Mayo Clinic Q and A: Foot rash and COVID-19
- April 13, 2021
DEAR MAYO CLINIC: I am prone to hives and skin rashes, and I have severe eczema and other issues that prompted a recent visit to my dermatologist. She suggested that a rash on my feet was related to COVID-19. She also suggested that I be tested for COVID-19. I was shocked when the test came back positive. Can you explain what this phenomenon is?
ANSWER: Having sensitive skin can be challenging enough. While we generally think about fever, cough and fatigue as the most common symptoms of COVID-19 infection, sometimes skin reactions may prompt your health care provider to recommend testing for COVID-19, as well.
From the beginning of the COVID-19 pandemic, health care providers around the world began observing and sharing that some patients who are found to be infected with COVID-19 have new skin issues related to the illness. One of the more unique skin changes that has been seen is discoloration and inflammation of the toes, an eruption that has been coined “COVID toes.”
Little is known about COVID toes, which, despite its name, also can occur on the hands. The presentation of COVID toes mimics a well-known skin condition called pernio. Pernio, also known as chilblains, is a skin eruption that causes itching, red patches, swelling and even blistering on the fingers or toes after exposure to cold. Traditional pernio is thought to be an abnormal blood vessel response to cold temperatures. It is more common in women, underweight people and in some people with other underlying health conditions.
Symptoms of pernio associated with COVID-19 include redness; purple discoloration; swollen bumps; and areas of hemorrhage on the skin, in which blood leaks into the surrounding tissue. The digits may be itchy and can burn, as well. In patients with darker skin, the discoloration may present as new itchy or swollen brown spots on the fingers and toes.
During the COVID-19 pandemic, these changes have been seen with increased frequency in patients with no previous history of pernio and in warm climates. In some cases, multiple family members have developed similar skin symptoms at the same time.
Little is known about why COVID-19 can induce these skin changes. It’s believed that COVID-19 causes inflammation or clotting in the superficial vessels of the feet, and causes these vessels to constrict. This is likely due to an inflammatory response affecting the blood vessel walls, blood cells or a combination of both. The symptoms can become painful and last for several weeks to months in some patients.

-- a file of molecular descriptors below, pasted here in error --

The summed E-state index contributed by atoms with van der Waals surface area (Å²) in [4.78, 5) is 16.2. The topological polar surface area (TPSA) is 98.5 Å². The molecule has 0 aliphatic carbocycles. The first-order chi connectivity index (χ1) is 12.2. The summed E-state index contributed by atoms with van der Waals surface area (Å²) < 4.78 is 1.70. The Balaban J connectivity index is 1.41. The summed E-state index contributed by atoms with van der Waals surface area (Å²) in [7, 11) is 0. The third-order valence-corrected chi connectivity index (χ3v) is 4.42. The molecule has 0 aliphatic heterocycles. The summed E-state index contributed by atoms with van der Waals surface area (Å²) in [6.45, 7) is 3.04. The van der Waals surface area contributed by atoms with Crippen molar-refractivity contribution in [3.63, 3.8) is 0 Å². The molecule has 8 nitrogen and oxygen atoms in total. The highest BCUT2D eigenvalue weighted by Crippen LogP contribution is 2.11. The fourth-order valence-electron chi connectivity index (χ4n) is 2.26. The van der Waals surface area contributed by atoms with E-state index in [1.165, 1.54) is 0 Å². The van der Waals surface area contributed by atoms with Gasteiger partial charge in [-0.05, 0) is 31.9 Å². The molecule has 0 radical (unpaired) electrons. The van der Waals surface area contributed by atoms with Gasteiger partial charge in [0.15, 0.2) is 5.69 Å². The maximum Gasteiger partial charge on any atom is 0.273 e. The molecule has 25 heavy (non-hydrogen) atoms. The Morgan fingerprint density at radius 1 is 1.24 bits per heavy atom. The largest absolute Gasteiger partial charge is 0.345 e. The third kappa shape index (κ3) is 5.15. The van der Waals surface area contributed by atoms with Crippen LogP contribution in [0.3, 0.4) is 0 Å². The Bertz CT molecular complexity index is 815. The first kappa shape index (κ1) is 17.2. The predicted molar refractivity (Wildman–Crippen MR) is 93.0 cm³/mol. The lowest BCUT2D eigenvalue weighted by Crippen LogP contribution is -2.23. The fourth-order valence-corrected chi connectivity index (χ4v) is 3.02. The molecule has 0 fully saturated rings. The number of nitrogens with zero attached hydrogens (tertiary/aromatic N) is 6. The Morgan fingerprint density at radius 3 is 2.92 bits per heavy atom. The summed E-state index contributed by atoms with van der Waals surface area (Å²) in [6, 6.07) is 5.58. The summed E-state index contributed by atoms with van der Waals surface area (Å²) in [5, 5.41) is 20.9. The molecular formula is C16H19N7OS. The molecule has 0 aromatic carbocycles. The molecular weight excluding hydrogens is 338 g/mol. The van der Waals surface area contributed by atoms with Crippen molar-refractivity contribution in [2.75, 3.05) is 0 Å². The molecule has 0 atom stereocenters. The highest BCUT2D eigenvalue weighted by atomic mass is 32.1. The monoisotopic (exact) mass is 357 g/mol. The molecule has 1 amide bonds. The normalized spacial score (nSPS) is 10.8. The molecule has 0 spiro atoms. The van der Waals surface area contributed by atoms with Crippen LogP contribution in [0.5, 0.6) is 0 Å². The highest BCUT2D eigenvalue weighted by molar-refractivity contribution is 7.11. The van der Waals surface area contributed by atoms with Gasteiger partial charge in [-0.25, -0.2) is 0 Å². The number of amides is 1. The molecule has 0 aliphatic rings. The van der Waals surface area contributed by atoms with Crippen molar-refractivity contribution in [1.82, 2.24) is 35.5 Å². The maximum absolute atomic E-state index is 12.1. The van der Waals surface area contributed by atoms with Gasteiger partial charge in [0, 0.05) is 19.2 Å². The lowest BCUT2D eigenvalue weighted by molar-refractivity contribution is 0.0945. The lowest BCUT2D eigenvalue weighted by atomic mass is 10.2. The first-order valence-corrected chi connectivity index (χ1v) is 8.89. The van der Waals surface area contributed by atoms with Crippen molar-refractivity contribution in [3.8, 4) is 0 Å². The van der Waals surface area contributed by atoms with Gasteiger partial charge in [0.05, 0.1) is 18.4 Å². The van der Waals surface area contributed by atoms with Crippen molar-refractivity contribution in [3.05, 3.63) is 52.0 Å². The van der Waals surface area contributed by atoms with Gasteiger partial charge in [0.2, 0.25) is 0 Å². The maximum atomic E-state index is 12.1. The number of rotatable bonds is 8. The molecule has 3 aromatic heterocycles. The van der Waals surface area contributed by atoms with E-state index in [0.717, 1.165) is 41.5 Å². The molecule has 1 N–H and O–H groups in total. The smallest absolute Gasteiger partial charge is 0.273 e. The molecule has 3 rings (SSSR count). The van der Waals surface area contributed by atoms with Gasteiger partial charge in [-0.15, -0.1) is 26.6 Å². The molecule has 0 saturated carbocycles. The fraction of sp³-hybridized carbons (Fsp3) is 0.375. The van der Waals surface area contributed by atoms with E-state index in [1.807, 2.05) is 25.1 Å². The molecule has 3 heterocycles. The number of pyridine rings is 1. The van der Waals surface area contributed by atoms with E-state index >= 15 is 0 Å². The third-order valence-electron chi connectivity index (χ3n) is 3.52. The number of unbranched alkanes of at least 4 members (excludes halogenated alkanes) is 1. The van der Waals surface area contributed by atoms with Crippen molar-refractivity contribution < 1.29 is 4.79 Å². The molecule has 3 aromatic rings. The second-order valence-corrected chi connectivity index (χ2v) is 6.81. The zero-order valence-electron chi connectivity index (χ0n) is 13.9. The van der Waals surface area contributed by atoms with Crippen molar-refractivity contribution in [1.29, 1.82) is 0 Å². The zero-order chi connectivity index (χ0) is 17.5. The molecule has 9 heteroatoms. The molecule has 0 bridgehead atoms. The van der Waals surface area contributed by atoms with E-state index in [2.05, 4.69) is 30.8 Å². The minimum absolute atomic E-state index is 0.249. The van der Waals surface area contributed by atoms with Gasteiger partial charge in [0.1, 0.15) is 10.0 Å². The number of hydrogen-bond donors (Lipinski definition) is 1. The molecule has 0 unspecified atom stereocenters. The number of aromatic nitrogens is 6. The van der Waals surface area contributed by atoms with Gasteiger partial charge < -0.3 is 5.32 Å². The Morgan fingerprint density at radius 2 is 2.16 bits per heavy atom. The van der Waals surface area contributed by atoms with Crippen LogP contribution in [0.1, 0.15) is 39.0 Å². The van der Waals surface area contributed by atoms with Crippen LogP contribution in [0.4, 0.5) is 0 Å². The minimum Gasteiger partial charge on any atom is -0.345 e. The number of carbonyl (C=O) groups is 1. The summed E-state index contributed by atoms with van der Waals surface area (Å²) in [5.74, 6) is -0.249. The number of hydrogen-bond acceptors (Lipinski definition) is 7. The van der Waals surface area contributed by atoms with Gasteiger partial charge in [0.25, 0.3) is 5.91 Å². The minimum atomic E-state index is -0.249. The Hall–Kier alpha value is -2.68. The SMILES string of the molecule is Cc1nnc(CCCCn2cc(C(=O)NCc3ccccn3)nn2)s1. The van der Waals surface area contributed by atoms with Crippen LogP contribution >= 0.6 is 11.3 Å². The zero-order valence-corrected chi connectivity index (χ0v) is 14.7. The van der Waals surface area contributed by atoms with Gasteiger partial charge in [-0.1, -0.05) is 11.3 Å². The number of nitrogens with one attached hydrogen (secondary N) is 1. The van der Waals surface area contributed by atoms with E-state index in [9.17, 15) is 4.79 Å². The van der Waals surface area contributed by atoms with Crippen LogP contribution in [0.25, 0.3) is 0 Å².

Although much is still be learned about this condition, it seems to be more common in children, teens and younger adults. Most of these people appear to be otherwise healthy and may not have any other symptoms to suggest COVID-19 infection. Most commonly, this seems to occur weeks after exposure to COVID-19 and often appears after other COVID-19 symptoms have resolved, if they were ever present. Many patients have negative COVID-19 tests at the time that the skin changes are seen.
While COVID toes has been the most widely discussed skin change associated with the pandemic, a wide variety other rashes have been noted to occur in patients infected with COVID-19, as well. Other reports of skin changes associated with COVID-19 have included scattered blisters on the skin; red flat or raised rashes; hives; and other changes associated with occlusion of blood vessels, such as mottling of the skin.
If you are concerned about any new skin changes during this pandemic, it is always a good idea to touch base with your health care provider for guidance on whether additional testing is recommended. Also, make sure you are still following appropriate safety measures related to good hand hygiene and skin care, as well as masking and social distancing. ― Dr. Katherine Bodiford, Department of Dermatology, Mayo Clinic, Jacksonville, Florida
Information in this post was accurate at the time of its posting. Due to the fluid nature of the COVID-19 pandemic, scientific understanding, along with guidelines and recommendations, may have changed since the original publication date.
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